If agomelatine really works, with such a good level of tolerability, it's definitely a very exciting step forward in antidepressant treatment. It was released in the UK in July this year, so watch this space.

Sunday, 4 October 2009

Antidepressants: 10 Things You Need To Know

1. What Antidepressants Are
Antidepressants are drugs which are used to treat clinical depression, although many of them are approved for use in other conditions as well. There are five main types:
  1. Tricyclic Antidepressants (TCAs)
  2. Selective Serotonin Re-uptake Inhibitors (SSRIs)
  3. Noradenaline Re-uptake Inhibitors (NRIs)
  4. Multiple Re-uptake Inhibitors
  5. Monoamine Oxidase Inhibitors (MAOIs)
There are also miscellaneous antidepressants which don't fit into any of those categories. Apart from depression, antidepressants may be used for severe anxiety disorders and panic attacks, obsessive-compulsive disorder, eating disorders, post-traumatic stress and chronic pain.

2. How We Think They Work
It's not known for certain how antidepressants work, but most of them are thought to work by inhibiting the reabsorption of certain chemicals in the brain. For those of you who know nothing about the brain, let me run you through a couple of basics. The brain is made up of about 10 billion brain cells, or 'neurons'. Each one connects to about 10,000 others, but they don't actually touch one another. They are separated by small gaps called synapses. This is my fantastic diagram of two brain cells:

Brain cells communicate with each other by releasing chemicals called neurotransmitters, which other brain cells respond to. These chemicals are then either broken down or re-absorbed, because otherwise your neurons would be soaking in chemicals all the time, and they wouldn't be able to respond to other neurons any more. The most common antidepressants slow down the reabsorption of certain neurotransmitters, so that your neurons get longer to respond to them. That is why they are called 're-uptake inhibitors'. The three main neurotransmitters involved in depression are thought to be serotonin, noradrenaline and dopamine. SSRI's work on serotonin, NRI's work on noradrenaline, Multiple Reuptake Inhibitors work on two or more of the three and Tricyclics work on all three.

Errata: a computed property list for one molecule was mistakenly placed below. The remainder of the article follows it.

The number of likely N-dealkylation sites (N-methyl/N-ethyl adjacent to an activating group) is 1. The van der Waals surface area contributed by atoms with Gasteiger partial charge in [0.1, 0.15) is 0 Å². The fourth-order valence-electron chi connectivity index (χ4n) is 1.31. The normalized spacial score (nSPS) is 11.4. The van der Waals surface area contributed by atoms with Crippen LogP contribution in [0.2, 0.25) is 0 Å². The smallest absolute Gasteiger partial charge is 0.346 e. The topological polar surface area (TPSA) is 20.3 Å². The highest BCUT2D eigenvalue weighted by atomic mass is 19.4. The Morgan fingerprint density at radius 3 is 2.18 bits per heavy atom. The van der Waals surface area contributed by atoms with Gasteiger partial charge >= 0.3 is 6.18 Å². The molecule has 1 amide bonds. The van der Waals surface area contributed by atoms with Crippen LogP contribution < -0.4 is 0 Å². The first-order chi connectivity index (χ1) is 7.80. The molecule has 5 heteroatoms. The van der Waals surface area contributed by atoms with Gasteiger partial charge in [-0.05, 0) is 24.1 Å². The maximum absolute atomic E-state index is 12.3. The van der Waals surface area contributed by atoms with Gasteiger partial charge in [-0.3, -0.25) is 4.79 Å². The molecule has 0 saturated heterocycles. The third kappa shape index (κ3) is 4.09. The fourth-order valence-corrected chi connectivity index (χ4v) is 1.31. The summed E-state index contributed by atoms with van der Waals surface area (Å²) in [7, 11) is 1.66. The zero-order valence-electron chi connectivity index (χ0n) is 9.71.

MAOI's work a bit differently; they slow down a chemical called Monoamine Oxidase, which breaks down neurotransmitters. The effect, however, is the same. Your brain cells get to soak in the right chemicals for longer.

3. Not Everyone Needs Medication
Antidepressants should not be used for treating mild depression for two reasons:
  1. Recent research shows that if you're not severely depressed, antidepressants don't work any better than placebos.
  2. While the placebo effect can be useful, antidepressants have risks and side-effects, so for those with mild to moderate depression, the risks basically outweigh any potential benefits.
Here's the deal. Most people with mild or moderate depression can be treated with therapy, regular exercise, a good diet and a support group. Some people ask for medication straight away because they're looking for a quick fix, which is a dumb idea because antidepressants are not happy pills. You still need to do all those other things even if you are on medication. But there are those who do all the right things and don't feel any better. In that case, medication may be a valid option.

Severe depression is different. If you're so depressed that you spend hours lying in bed trying to get up the strength to get up and make a cup of tea, it's pretty pointless for somebody to tell you that you need to get some exercise. That's the kind of depression where you need medication straight away.

4. They Don't Work Straight Away
Some people respond almost immediately to antidepressants, but others may not notice any difference for up to a month after they start taking, or six weeks for fluoxetine (Prozac). If there's still no response after about six to eight weeks, that's when it's time to try a different drug.

5. Side-Effects